…and more to the point, why does it matter?
So, congratulations. You got to number one in Google for your prized keyword and you’re getting thousands and thousands of visitors a month.
SEO job done, surely? The team can pick up, pack up, pat themselves on the back and go home, right?
The rankings is just the beginning. What really matters is what these thousands and thousands of new website visitors do once they arrive on your website. And that’s where your conversion rate comes into play.
That depends on your website.
What do you want your website’s visitors to do?
Conversions are essentially actions you want traffic to your site to take on your website and commonly include:
Before you even embark upon a SEO campaign, you should have a clear idea in your head of what you want people do to once they are on your site and the site itself should be optimised to encourage those conversions.
Your conversion rate is essentially the percentage of visitors who “convert,” and carry out your nominated conversion actions.
Conversion rates vary based on:
What use is a load of traffic that turns up at your website, has a quick nosey around and then disappears elsewhere to buy services or products from your competitors? Not much.
Chasing rankings blindly is pointless. Everything in SEO should be geared towards ROI, which means getting your users to convert to sales or leads. Chasing rankings for poor converting, irrelevant or unsearched keywords isn’t going to help you to generate more leads or sales. By the same token, achieving rankings for great keywords and then sending that traffic to a website that confuses users will deliver equally poor results.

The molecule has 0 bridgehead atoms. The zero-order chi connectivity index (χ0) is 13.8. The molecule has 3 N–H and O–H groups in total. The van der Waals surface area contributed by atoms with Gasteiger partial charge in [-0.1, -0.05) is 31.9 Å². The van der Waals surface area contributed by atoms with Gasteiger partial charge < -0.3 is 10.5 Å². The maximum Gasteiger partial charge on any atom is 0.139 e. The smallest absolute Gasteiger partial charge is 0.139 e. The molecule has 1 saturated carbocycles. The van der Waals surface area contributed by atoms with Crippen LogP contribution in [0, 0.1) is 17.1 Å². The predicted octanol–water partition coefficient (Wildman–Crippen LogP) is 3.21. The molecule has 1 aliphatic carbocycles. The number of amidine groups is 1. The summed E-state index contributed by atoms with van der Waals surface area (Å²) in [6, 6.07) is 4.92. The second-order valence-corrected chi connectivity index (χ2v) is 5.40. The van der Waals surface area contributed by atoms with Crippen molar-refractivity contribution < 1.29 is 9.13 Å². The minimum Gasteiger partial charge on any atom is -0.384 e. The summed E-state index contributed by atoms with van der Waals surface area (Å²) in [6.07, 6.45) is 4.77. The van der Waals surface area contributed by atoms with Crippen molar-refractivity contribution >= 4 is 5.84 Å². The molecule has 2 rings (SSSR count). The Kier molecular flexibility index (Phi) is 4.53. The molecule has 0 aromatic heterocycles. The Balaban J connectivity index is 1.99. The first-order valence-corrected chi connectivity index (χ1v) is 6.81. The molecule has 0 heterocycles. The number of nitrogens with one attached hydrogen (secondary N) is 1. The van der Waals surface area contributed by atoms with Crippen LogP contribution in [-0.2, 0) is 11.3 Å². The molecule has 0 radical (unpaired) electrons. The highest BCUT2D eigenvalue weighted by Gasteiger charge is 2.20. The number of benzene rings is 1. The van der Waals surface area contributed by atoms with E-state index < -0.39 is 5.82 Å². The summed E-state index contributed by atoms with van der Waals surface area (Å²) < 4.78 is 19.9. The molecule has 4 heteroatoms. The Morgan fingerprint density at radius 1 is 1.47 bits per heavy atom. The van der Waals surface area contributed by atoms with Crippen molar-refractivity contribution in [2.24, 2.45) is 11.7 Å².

You can monitor conversions through the free (and incredibly awesome) Google Analytics. There’s comprehensive e-commerce tracking as well a host of other goal types you can monitor. Analytics can tell you not only how many conversions you received in any given month, but which keywords and traffic sources that delivered those conversions.
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About the Author
Stacey joined us in 2009 as a junior copywriter; now she’s a recognised figure on the global speaking circuit, having wowed audiences in the UK, Europe and US – including at MozCon 2014. She leads our search team and works with clients to deliver high-level campaign strategies.Visit Stacey's Page
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